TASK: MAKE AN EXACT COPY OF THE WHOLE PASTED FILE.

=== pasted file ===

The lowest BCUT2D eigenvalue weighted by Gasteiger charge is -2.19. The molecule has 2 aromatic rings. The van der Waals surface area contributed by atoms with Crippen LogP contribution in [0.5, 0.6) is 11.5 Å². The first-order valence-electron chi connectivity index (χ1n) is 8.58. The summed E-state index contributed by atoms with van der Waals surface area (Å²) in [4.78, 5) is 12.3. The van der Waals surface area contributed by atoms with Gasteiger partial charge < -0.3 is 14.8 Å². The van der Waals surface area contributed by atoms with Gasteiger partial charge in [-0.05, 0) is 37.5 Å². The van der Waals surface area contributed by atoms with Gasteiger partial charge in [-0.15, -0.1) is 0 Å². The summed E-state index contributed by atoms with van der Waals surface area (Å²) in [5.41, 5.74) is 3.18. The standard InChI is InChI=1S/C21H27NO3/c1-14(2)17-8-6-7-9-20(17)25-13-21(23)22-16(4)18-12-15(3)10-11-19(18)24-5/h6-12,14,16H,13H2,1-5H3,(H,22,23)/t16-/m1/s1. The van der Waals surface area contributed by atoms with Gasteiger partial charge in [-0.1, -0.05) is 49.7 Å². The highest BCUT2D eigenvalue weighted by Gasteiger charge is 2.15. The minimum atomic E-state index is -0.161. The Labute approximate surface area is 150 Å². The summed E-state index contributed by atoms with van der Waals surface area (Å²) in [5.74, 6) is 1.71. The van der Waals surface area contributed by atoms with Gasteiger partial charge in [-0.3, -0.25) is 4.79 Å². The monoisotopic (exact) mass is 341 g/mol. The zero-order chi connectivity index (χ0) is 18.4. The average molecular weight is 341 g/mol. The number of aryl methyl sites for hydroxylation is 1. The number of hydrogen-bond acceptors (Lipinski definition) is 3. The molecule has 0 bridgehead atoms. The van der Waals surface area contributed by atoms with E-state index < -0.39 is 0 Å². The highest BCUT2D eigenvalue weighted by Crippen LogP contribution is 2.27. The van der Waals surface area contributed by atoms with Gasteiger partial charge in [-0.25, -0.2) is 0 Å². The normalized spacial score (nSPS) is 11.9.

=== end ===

The lowest BCUT2D eigenvalue weighted by Gasteiger charge is -2.19. The molecule has 2 aromatic rings. The van der Waals surface area contributed by atoms with Crippen LogP contribution in [0.5, 0.6) is 11.5 Å². The first-order valence-electron chi connectivity index (χ1n) is 8.58. The summed E-state index contributed by atoms with van der Waals surface area (Å²) in [4.78, 5) is 12.3. The van der Waals surface area contributed by atoms with Gasteiger partial charge < -0.3 is 14.8 Å². The van der Waals surface area contributed by atoms with Gasteiger partial charge in [-0.05, 0) is 37.5 Å². The van der Waals surface area contributed by atoms with Gasteiger partial charge in [-0.15, -0.1) is 0 Å². The summed E-state index contributed by atoms with van der Waals surface area (Å²) in [5.41, 5.74) is 3.18. The standard InChI is InChI=1S/C21H27NO3/c1-14(2)17-8-6-7-9-20(17)25-13-21(23)22-16(4)18-12-15(3)10-11-19(18)24-5/h6-12,14,16H,13H2,1-5H3,(H,22,23)/t16-/m1/s1. The van der Waals surface area contributed by atoms with Gasteiger partial charge in [-0.1, -0.05) is 49.7 Å². The highest BCUT2D eigenvalue weighted by Gasteiger charge is 2.15. The minimum atomic E-state index is -0.161. The Labute approximate surface area is 150 Å². The summed E-state index contributed by atoms with van der Waals surface area (Å²) in [5.74, 6) is 1.71. The van der Waals surface area contributed by atoms with Gasteiger partial charge in [-0.3, -0.25) is 4.79 Å². The monoisotopic (exact) mass is 341 g/mol. The zero-order chi connectivity index (χ0) is 18.4. The average molecular weight is 341 g/mol. The number of aryl methyl sites for hydroxylation is 1. The number of hydrogen-bond acceptors (Lipinski definition) is 3. The molecule has 0 bridgehead atoms. The van der Waals surface area contributed by atoms with E-state index < -0.39 is 0 Å². The highest BCUT2D eigenvalue weighted by Crippen LogP contribution is 2.27. The van der Waals surface area contributed by atoms with Gasteiger partial charge in [-0.25, -0.2) is 0 Å². The normalized spacial score (nSPS) is 11.9.